Digital technologies can enable us to create forms that we could not previously have designed but, generally speaking, they are just another set of tools. When a building is completed, it matters little whether the creative ideas were drawn by hand, or digitally. What really matters is the result. That said, digital technology does facilitate and enhance the process of communication and interaction within the design team.

How do you ensure that your architecture keeps pace with a rapidly changing world?

Perhaps the best we can do is to continue working with young architects, and those who have a vision for the future and are open to new developments in this rapidly changing world. The hardest part is judging which developments make sense, which ones enhance our well-being, our architecture and the way we work and live together, and which ones make no sense at all.

What does sustainability mean to you?

Sustainability is not only about energy saving or minimizing the energy footprint of buildings. It is also about well-being. The most sustainable building is not necessarily the one that uses the least energy. It is the one that makes the best use of energy. Since every building we construct interferes with our environment, it must have been worth the effort. It must enhance the well-being of the people who work and live in it, and it must enrich our culture. To create a truly sustainable building, you have to consider the project’s context (cultural, geopolitical, geographical, climatic, topographical, etc.). In the last century, we believed every building in every corner of the world could be built in the same way. This resulted in huge energy inefficiencies. We cannot afford this anymore. We have to develop and adapt architecture to specific situations.

How do you think the buildings of the future will be designed?

A major task for architects in the future will be to enhance existing buildings. If we want to reach our goals in terms of sustainability and energy use, we have to redo most of the buildings constructed in the second half of the 20th century.

Generally, in the future we will be guided by the need to achieve sustainability and responsible use of materials. The number of different materials and trades used in buildings will become ever smaller. In the past 30 years, for example, suspended ceilings and many plastic materials were used. Today, we avoid these to achieve improved climate in buildings and to promote more responsible use of materials.

Façades will become increasingly complex and will include shading devices, light enhancement systems and decentralized air-conditioning systems. More importantly, they will become an energy source for the building, acting as photovoltaic and thermal solar collectors.

As concrete used in buildings is responsible for a significant amount of CO2 emissions, I feel sure that building materials will change and that greater emphasis will be placed on the use of wooden structures which are far more benign ecologically. This is one of the reasons we decided, together with WIPO, on a wooden structure using wood from sustainably managed forests for its new conference center. This is a far-sighted move and a big step towards a sustainably built environment.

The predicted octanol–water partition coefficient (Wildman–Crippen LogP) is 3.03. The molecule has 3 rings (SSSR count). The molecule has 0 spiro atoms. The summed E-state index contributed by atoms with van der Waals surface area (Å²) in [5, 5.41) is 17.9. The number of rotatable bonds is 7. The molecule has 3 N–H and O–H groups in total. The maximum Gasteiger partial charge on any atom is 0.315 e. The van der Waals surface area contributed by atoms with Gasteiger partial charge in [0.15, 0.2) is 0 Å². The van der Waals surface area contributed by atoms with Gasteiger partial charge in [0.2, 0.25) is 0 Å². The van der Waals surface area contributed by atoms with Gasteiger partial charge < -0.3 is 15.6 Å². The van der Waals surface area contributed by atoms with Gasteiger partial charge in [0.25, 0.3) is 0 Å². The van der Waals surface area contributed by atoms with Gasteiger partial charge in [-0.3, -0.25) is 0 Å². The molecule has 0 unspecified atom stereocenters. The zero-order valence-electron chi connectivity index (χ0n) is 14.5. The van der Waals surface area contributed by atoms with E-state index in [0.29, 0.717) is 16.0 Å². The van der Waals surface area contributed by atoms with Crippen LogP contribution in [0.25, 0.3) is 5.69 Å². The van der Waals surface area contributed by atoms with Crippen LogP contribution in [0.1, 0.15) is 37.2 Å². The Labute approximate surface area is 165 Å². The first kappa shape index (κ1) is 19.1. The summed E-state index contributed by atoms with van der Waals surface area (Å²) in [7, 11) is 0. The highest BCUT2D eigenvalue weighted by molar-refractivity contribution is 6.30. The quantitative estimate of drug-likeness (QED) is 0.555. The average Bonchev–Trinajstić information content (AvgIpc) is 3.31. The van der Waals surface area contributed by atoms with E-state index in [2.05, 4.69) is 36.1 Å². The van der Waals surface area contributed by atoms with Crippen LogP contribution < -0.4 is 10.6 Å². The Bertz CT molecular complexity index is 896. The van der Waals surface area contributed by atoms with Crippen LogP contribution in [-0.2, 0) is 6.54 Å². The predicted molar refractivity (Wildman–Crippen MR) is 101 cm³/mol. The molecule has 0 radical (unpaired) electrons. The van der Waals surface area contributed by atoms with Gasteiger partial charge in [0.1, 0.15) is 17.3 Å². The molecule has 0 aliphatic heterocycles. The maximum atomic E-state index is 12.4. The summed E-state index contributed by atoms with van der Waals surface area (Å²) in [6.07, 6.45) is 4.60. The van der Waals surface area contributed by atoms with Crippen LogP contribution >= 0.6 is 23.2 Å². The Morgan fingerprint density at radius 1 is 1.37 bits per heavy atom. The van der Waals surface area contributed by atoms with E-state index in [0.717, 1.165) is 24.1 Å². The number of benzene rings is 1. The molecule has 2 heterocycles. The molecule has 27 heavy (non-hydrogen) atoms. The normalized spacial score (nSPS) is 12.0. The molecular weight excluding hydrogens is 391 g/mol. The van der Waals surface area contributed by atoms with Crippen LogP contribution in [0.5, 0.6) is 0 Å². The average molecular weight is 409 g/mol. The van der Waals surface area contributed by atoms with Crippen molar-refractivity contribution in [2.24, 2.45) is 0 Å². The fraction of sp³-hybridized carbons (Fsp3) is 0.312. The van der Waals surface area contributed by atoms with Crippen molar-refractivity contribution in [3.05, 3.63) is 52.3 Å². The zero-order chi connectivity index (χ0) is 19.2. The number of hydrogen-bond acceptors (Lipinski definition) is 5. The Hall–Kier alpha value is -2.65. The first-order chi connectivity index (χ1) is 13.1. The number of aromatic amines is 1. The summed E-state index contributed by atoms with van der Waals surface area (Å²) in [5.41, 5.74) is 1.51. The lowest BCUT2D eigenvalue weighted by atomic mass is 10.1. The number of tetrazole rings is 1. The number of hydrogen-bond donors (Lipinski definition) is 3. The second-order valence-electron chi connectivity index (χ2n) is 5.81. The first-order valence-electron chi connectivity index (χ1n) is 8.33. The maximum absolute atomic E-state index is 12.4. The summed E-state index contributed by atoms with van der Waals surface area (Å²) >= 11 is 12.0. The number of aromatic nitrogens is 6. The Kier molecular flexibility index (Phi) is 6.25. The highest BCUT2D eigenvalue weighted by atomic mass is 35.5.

What is the next big thing in architecture?

If I only knew. The goal to create a more sustainably built environment will influence architecture greatly in the coming years. This is changing architecture from a purely “form”-driven exercise, to a more “content”-driven endeavor.

Which architect has most influenced your work and which is your favorite building?

My architecture has been influenced, naturally, by my father. We shared the same humanistic ideals. Our architecture is aligned with that of Scharoun and has an expressionistic nature, but American architects like Lautner, Eames and Schindler have also influenced our work.

How would you describe WIPO’s new building and what, in your view, are its most important features?

From the outset, our aim was to ensure that the WIPO office building is a communicative structure, where people can meet, communicate and interact. It is designed to be a friendly and open building that gives emphasis to natural lighting, easy visibility and openness. While it has many small offices, we have created interesting corridors that open, on the left and the right, on to winter gardens, meeting areas and spacious atria.

An important feature of the building is its heating system. It is cooled and heated using water from Geneva’s Lake Léman. Energy-wise, it has been responsibly built, and we hope that it will create a new, interesting and highly communicative home for the community of people working at WIPO. 

WIPO’s new building – basic facts

(Photos: WIPO/Stephen Mettler)

  • Architect: Behnisch Architekten, Stuttgart, Germany
  • General contractor – Implenia Entreprise Générale, S.A., Geneva, Switzerland
  • Pilot – Burckhardt & Partner, S.A., Geneva, Switzerland
  • Total of ten floors:  six above ground and four below ground
  • Total surface area: 47,000 square meters
  • Total volume: 190,000 cubic meters
  • Ground floor lobby area with 3 meeting rooms
  • A cafeteria seating 320
  • An international intellectual property library – open to the public
  • Some 500 work places on 5 floors
  • Four basement levels (including delivery area, storage area and underground car parking for 280 vehicles and 230 parking spaces for delegates)
  • Service areas
  • Tunnel linking the new building with the WIPO tower


1  See “Jury chooses winning design for new WIPO building” PDF, WIPO Magazine, 3/2000